Romulans have Shinzon who decreases the cost of planet and space dilemmas at the mission he is at. If you can get him into play reliably, you can stock a higher percentage of higher cost (nastier) dilemmas that (on average) you wouldn't normally be able to play. Look at Escaping Detection for a way to keep him "at" all your opponent's missions at once. There's no such thing as a free lunch: you will have to decide whether you want to use the most powerful dual dilemmas at full cost, or use only planet or space dilemmas, with the risk that some of your draws will give you space dilemmas only when your opponent is attempting planet, and vice versa.
4.2 Dilemma Synergy
Some dilemmas become stronger with other cards. Unfair Comparison is good when you have high cost dilemmas in your pile. Chula: the Game gives extra stops for dilemmas that have the word "Chula" in the title. A Chula pile wants to have Chula: the Game out early. You can stock Uninvited in your draw deck to achieve this.
Other dilemmas that are modified by game state include Unsound Logic which pairs with assassins that you might have in play (Romulans are good at this). 40 point missions reduce the cost of Slightly Overbooked and Spatial Interphase. I'm sure there are other possibilities in the Excelsior card pool.
4.3 Direct Interference
I'm using this heading to discuss interference that doesn't involve your dilemma pile. Some card you have hurts your opponent in exchange for a cost (sometimes just drawing and playing the card, other times it's more intense). The Federation are supposed to be the good guys. Don't expect them to have much to do here.
The Klingons have battle. The support for battle as an interference tool in Excelsior is somewhat patchy, but there is probably something there.
Some of their best battle cards do nothing to your opponent and just give you benefits. However, No Peace in Our Time allows you to initiate an engagement and kill a personnel (although its gametext is good enough that you might not want to use it on battle). Ferocity can add an extra kill to other cards that let you initiate combat or engagement. Bat'leth makes your opponent discard when you win combat.
To get an idea of the possiblities in the pool, try searching for cards with the text "assault", "maneuver", "combat", "engagement", "hand weapon" and "strength".
Romulans can kill your opponent's personnel with assassins like Retaya, Chemical Agent. Cards that have something to do with assassination normally require you to have your assassin keyword personnel at a mission with your opponent's personnel to do anything.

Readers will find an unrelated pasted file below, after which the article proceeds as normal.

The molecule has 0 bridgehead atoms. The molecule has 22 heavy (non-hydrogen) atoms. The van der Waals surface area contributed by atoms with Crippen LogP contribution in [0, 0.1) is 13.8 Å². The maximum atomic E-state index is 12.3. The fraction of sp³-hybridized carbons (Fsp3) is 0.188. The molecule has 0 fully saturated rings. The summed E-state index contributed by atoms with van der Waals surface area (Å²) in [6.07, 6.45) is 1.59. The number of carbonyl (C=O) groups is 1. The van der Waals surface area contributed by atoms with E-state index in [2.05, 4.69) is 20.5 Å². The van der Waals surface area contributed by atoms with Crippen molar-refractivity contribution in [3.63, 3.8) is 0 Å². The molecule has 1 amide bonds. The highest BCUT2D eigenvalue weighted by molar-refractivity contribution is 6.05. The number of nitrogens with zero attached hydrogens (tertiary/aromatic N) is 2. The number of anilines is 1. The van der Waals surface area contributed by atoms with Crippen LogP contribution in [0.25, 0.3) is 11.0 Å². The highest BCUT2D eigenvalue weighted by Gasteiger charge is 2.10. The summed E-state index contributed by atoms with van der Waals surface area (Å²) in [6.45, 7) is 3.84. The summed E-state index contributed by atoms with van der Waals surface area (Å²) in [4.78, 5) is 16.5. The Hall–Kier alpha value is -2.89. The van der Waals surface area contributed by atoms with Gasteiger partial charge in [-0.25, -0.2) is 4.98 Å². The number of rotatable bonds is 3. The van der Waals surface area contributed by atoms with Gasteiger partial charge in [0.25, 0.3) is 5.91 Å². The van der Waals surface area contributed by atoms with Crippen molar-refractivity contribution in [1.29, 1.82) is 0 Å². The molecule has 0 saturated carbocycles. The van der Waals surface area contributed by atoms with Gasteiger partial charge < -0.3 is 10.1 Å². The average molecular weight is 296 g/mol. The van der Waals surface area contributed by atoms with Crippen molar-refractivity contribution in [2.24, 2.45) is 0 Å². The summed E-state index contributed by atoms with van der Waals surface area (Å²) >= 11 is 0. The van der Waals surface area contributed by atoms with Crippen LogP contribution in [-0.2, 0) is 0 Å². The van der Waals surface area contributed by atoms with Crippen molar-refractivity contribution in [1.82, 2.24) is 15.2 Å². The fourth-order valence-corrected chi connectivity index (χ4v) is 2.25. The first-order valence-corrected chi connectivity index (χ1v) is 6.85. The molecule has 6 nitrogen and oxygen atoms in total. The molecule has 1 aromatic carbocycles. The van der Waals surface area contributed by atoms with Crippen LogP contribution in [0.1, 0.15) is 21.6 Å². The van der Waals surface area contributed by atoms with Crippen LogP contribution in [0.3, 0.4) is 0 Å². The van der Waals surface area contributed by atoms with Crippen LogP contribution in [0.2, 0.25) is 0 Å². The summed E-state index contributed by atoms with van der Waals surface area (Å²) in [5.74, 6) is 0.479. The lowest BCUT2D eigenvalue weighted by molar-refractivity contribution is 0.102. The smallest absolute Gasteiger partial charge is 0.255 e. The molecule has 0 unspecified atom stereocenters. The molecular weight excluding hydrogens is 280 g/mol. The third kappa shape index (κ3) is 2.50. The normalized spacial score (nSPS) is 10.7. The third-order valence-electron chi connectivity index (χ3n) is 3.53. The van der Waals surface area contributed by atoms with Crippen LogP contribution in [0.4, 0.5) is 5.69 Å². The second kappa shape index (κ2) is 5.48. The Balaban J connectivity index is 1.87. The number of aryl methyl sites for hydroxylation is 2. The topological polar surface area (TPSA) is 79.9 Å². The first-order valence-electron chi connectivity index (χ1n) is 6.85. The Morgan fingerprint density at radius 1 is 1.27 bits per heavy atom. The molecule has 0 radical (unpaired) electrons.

In addition to the abilities on the personnel, dilemmas like Unsound Logic and Assassin Team support the theme. Escaping Detection and Vakis, Misinformed Operative make it easier to get your assassins into place. Be careful of the wording: "present" means that your personnel is actually in the same place on the table as the target: on the same planet, headquarters, or ship; "at this mission" is more relaxed: your assassin could be on your ship and your opponent's personnel on their ship, as long as both ships are at the same mission.
The Romulans have some cards that force your opponent to discard cards. Some of them,
like the Terix and Trorolak are based on location, others like Toraan or Toreth aren't. Dilemmas like Mugato support the theme.
The power of discard has to be weighed carefully against the benefit you would gain from just putting those resources into mission solving. It might be that small decks in Excelsior are hit really hard by discard, but on the other hand the time limit leaves less room for stalling.
5. Pulling it all together - Example Decks
You won't be able to do all of these things with one deck. Any deck that tries to do more than a few will be hopelessly unfocused. Let's look at some real examples.
Unfortunately Excelsior 1.0 has only been running for a few weeks, so I only have two decks to discuss:
5.1 TNG Weenies
Naetor won the first ever Excelsior 1.0 tournament in San Diego with this TNG deck. Note that At What Cost was removed from the Excelsior card pool immediately after the tournament. It's bigger than the minimum, but has a lot of card draw with Rigel X and Mutual Advantage. Most of the personnel are really cheap - two thirds cost one or two counters. With this deck, you can expect to have multiple teams of personnel attempting each turn. Uninvited and Unexpected Difficulties smooth out dilemma draws. In broad strokes, that's it. Playing this deck will be easy, although you can expect there to be plenty of skill in playing it perfectly.
5.2 Klingon Two-Mission Win + Battle
I gave this Klingon deck to a local player at our Excelsior warmup a week ago. It plans to solve two missions, Brute Force and Honor the Fallen for 85 points, and get the rest from battle with A Chance for Glory. Spatial Interphase, Slightly Overbooked and Unfair Terms are free because of all the 40-point missions, but they still count as 6 cost for Unfair Comparison. Taking another look at this deck, I'll probably remove The Spirit of Kahless as my opponent gets to choose where the dilemmas go, and they probably won't put them under Brute Force or Honor the Fallen.
Don't be scared to copy these decks, or others that are legal in the Excelsior card pool! There will be more examples as more people play the format so you'll be able to find something that matches the type of game you want to play. After you've played them once or twice you'll start to notice gaps in them that you want to explore. Keep a note of what works and what doesn't, which cards just stayed in your hand unused. You'll find some things mostly useless in the games you play locally. Top players are normally preparing decks for the possibility that they might see anything, but you might know that certain cards never get played in your group.
That's a lot to take in, I hope you enjoyed reading . Go forth and play cards!